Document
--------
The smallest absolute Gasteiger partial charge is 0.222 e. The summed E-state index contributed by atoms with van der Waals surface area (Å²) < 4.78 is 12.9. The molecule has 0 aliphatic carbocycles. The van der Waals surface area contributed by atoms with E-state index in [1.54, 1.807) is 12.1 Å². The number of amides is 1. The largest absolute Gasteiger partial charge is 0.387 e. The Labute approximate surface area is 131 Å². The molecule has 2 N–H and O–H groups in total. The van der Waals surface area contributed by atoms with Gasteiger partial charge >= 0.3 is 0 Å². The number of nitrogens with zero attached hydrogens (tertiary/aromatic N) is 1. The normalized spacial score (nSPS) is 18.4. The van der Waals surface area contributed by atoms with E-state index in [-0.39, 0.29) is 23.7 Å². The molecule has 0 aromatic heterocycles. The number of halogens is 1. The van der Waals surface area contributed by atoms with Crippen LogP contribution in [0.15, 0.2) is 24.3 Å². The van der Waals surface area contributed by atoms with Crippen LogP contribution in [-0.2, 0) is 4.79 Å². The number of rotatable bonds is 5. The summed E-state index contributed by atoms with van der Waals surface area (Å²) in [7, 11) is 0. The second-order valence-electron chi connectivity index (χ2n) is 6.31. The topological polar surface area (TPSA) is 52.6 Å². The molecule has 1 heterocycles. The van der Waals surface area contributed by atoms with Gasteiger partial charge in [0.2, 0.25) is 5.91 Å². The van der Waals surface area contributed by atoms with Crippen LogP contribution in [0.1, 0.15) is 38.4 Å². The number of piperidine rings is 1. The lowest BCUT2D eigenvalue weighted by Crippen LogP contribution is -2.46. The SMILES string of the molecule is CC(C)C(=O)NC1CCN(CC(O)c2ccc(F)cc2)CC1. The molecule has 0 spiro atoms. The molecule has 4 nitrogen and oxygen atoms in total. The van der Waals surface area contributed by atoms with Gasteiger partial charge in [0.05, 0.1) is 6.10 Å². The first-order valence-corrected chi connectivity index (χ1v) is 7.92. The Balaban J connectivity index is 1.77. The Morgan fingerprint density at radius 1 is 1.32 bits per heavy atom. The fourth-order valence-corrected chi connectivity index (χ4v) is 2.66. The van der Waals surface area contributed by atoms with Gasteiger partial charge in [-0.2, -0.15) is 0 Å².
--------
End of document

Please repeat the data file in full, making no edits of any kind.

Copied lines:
The smallest absolute Gasteiger partial charge is 0.222 e. The summed E-state index contributed by atoms with van der Waals surface area (Å²) < 4.78 is 12.9. The molecule has 0 aliphatic carbocycles. The van der Waals surface area contributed by atoms with E-state index in [1.54, 1.807) is 12.1 Å². The number of amides is 1. The largest absolute Gasteiger partial charge is 0.387 e. The Labute approximate surface area is 131 Å². The molecule has 2 N–H and O–H groups in total. The van der Waals surface area contributed by atoms with Gasteiger partial charge >= 0.3 is 0 Å². The number of nitrogens with zero attached hydrogens (tertiary/aromatic N) is 1. The normalized spacial score (nSPS) is 18.4. The van der Waals surface area contributed by atoms with E-state index in [-0.39, 0.29) is 23.7 Å². The molecule has 0 aromatic heterocycles. The number of halogens is 1. The van der Waals surface area contributed by atoms with Crippen LogP contribution in [0.15, 0.2) is 24.3 Å². The van der Waals surface area contributed by atoms with Crippen LogP contribution in [-0.2, 0) is 4.79 Å². The number of rotatable bonds is 5. The summed E-state index contributed by atoms with van der Waals surface area (Å²) in [7, 11) is 0. The second-order valence-electron chi connectivity index (χ2n) is 6.31. The topological polar surface area (TPSA) is 52.6 Å². The molecule has 1 heterocycles. The van der Waals surface area contributed by atoms with Gasteiger partial charge in [0.2, 0.25) is 5.91 Å². The van der Waals surface area contributed by atoms with Crippen LogP contribution in [0.1, 0.15) is 38.4 Å². The number of piperidine rings is 1. The lowest BCUT2D eigenvalue weighted by Crippen LogP contribution is -2.46. The SMILES string of the molecule is CC(C)C(=O)NC1CCN(CC(O)c2ccc(F)cc2)CC1. The molecule has 0 spiro atoms. The molecule has 4 nitrogen and oxygen atoms in total. The van der Waals surface area contributed by atoms with Gasteiger partial charge in [0.05, 0.1) is 6.10 Å². The first-order valence-corrected chi connectivity index (χ1v) is 7.92. The Balaban J connectivity index is 1.77. The Morgan fingerprint density at radius 1 is 1.32 bits per heavy atom. The fourth-order valence-corrected chi connectivity index (χ4v) is 2.66. The van der Waals surface area contributed by atoms with Gasteiger partial charge in [-0.2, -0.15) is 0 Å².